Autodesk is soon to add something called to the Forge backbone, which allows developers to access Revit functionality within the cloud environment, which means that Revit data stored in BIM 360 can be accessed, interrogated, manipulated and, if necessary, edited in the cloud without the need of a desktop-based authoring application.


To be clear, does not mean that users run Revit on the cloud through a web browser. It is, for now, something to enable deeper application development on Forge. Autodesk has been promoting a product called Fusion to manufacturing customers which runs locally, or on the cloud which was written from the ground up to be a cloud-based application. We don’t see a Revit equivalent coming out anytime soon but perhaps will be used to deliver some capability through the browser in the future.

BIM 360, Forge and point towards and represent a fundamental change in the relationship between project data and applications. Once models are in BIM 360, BIM managers will have a choice of applications they can turn off or on. The integration has already been done; it will just be a choice deciding the suite of Autodesk and Developer services that It’s been nearly ten years since the cloud became the hot topic in the AEC sector. Martyn Day explores the current cloud developments at Autodesk and shares his thoughts on where things might be heading – for good and bad would benefit your workflow and switching them on. For BIM managers this will be a huge boon, as implementation of company- wide systems is a flick of the switch.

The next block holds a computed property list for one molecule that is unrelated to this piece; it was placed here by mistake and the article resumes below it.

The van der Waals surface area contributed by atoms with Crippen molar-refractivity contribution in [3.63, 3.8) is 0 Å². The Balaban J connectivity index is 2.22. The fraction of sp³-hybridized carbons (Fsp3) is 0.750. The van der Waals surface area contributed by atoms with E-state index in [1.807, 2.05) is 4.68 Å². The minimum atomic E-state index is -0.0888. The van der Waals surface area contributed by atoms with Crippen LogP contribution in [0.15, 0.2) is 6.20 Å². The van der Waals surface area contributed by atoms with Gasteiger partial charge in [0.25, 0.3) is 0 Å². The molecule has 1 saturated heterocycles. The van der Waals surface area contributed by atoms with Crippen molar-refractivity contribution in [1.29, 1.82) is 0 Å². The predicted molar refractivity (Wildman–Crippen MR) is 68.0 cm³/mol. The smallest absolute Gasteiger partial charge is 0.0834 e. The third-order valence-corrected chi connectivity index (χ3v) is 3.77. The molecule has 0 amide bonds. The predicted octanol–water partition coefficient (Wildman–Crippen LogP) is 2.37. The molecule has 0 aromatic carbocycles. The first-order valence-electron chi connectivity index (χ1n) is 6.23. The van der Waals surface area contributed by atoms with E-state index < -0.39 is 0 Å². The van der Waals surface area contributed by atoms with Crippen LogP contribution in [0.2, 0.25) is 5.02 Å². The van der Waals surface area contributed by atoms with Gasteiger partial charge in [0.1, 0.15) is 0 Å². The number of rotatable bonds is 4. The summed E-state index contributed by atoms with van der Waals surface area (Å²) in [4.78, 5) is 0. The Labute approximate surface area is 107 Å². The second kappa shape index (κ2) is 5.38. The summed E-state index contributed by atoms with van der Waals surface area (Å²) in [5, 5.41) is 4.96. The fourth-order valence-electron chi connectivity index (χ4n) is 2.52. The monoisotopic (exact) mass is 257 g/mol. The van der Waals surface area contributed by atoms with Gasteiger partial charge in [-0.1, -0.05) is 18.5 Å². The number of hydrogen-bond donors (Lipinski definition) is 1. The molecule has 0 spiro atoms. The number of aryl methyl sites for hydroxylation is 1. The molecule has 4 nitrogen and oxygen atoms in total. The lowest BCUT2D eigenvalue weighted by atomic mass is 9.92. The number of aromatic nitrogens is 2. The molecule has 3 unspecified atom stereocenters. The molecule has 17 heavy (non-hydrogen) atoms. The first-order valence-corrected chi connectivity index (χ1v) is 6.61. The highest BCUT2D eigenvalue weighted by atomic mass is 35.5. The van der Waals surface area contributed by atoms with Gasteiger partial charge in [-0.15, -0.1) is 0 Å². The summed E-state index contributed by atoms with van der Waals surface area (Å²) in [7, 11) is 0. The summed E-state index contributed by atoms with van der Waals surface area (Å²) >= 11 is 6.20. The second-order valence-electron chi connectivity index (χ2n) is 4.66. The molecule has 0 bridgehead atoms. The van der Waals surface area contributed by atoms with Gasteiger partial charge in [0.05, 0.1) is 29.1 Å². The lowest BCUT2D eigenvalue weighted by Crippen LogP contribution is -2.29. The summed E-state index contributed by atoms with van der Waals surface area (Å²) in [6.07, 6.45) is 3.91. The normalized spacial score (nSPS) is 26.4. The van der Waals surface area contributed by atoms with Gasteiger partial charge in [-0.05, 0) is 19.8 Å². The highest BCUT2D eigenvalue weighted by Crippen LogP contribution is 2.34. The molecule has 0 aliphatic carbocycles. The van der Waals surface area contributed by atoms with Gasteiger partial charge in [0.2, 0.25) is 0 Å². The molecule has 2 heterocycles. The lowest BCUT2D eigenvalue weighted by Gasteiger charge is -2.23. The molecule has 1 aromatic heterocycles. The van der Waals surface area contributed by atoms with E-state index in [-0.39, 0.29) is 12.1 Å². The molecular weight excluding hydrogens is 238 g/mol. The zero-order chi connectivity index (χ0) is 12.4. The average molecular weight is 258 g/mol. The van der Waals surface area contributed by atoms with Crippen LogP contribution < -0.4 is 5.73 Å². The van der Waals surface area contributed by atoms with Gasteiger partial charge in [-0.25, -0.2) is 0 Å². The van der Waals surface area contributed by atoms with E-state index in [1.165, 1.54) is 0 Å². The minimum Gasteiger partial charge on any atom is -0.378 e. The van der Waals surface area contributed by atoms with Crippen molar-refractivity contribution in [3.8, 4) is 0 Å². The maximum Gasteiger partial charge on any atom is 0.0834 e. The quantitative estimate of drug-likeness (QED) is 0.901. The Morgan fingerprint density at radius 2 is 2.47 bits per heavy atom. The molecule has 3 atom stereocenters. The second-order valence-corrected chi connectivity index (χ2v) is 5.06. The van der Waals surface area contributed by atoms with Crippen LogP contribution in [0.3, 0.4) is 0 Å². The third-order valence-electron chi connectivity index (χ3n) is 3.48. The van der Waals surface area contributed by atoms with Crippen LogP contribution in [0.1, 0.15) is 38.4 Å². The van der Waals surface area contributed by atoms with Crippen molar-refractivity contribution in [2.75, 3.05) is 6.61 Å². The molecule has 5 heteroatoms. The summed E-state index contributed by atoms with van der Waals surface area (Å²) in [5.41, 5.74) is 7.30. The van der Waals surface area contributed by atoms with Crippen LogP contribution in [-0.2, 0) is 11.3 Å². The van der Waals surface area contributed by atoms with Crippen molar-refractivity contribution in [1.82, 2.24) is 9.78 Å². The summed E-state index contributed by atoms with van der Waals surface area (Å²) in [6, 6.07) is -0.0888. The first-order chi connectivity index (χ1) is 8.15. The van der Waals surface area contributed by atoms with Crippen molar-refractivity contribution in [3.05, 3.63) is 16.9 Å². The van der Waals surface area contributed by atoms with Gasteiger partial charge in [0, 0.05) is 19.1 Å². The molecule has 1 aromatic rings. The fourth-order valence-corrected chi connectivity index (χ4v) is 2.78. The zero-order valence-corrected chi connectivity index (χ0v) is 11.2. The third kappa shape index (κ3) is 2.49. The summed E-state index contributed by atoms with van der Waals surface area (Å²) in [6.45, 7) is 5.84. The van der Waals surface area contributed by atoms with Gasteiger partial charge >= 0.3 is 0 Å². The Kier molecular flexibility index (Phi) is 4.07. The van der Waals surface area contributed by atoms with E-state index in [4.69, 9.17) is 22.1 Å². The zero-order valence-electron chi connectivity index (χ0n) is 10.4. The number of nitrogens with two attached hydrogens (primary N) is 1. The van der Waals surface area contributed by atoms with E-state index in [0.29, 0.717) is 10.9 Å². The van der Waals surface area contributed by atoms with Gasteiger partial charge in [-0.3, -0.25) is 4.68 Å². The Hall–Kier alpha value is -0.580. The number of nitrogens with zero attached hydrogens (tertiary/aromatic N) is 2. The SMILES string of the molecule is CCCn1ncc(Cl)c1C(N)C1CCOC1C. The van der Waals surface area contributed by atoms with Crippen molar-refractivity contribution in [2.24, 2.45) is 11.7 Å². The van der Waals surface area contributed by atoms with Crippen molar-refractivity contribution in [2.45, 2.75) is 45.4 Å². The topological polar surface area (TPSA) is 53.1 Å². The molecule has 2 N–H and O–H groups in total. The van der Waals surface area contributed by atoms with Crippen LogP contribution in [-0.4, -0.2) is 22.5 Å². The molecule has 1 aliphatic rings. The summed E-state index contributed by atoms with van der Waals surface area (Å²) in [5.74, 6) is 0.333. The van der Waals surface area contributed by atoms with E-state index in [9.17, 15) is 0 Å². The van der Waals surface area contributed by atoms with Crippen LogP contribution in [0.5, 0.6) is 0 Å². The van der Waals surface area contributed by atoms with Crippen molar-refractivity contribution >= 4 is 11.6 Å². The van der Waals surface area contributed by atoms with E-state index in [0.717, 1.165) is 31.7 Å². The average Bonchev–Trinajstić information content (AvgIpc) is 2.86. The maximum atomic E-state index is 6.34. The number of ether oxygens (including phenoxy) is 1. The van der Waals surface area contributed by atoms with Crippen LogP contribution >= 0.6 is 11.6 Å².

Once the project data is in the cloud and it can be sliced and diced, there will be Forge-based applications which will allow non-BIM trained participants to leverage the power of the models. Targeted applications for niche uses, such as fire prevention and evacuation are already in development from firms such as Xinaps, where Revit models are used and analysed on the cloud, with the results being served up and rendered in a highly visual way for non-CAD users interested in assessing a design’s performance.